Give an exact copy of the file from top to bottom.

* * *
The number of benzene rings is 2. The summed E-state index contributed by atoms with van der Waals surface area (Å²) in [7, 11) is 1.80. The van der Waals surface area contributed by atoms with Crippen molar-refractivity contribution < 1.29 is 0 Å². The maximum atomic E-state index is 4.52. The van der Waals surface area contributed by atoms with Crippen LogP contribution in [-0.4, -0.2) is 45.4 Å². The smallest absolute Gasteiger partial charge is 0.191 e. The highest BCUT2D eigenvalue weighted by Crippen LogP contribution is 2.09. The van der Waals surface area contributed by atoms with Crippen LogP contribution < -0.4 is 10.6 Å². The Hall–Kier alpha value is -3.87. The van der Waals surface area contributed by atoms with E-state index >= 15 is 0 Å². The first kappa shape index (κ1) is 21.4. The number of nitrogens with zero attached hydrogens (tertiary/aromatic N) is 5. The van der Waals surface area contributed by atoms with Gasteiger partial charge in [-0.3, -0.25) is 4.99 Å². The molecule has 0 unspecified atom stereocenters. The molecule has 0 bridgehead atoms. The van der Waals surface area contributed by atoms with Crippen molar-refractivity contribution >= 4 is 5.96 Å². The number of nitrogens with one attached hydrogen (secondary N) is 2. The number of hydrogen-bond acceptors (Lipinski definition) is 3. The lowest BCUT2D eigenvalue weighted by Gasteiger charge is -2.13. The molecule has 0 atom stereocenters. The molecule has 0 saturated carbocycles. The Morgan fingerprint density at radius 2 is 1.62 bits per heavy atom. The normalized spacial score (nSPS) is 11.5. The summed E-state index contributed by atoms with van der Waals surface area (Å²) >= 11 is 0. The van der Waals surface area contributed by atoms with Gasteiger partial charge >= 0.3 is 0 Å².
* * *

The number of benzene rings is 2. The summed E-state index contributed by atoms with van der Waals surface area (Å²) in [7, 11) is 1.80. The van der Waals surface area contributed by atoms with Crippen molar-refractivity contribution < 1.29 is 0 Å². The maximum atomic E-state index is 4.52. The van der Waals surface area contributed by atoms with Crippen LogP contribution in [-0.4, -0.2) is 45.4 Å². The smallest absolute Gasteiger partial charge is 0.191 e. The highest BCUT2D eigenvalue weighted by Crippen LogP contribution is 2.09. The van der Waals surface area contributed by atoms with Crippen LogP contribution < -0.4 is 10.6 Å². The Hall–Kier alpha value is -3.87. The van der Waals surface area contributed by atoms with E-state index >= 15 is 0 Å². The first kappa shape index (κ1) is 21.4. The number of nitrogens with zero attached hydrogens (tertiary/aromatic N) is 5. The van der Waals surface area contributed by atoms with Gasteiger partial charge in [-0.3, -0.25) is 4.99 Å². The molecule has 0 unspecified atom stereocenters. The molecule has 0 bridgehead atoms. The van der Waals surface area contributed by atoms with Crippen molar-refractivity contribution >= 4 is 5.96 Å². The number of nitrogens with one attached hydrogen (secondary N) is 2. The number of hydrogen-bond acceptors (Lipinski definition) is 3. The lowest BCUT2D eigenvalue weighted by Gasteiger charge is -2.13. The molecule has 0 atom stereocenters. The molecule has 0 saturated carbocycles. The Morgan fingerprint density at radius 2 is 1.62 bits per heavy atom. The normalized spacial score (nSPS) is 11.5. The summed E-state index contributed by atoms with van der Waals surface area (Å²) >= 11 is 0. The van der Waals surface area contributed by atoms with Gasteiger partial charge >= 0.3 is 0 Å².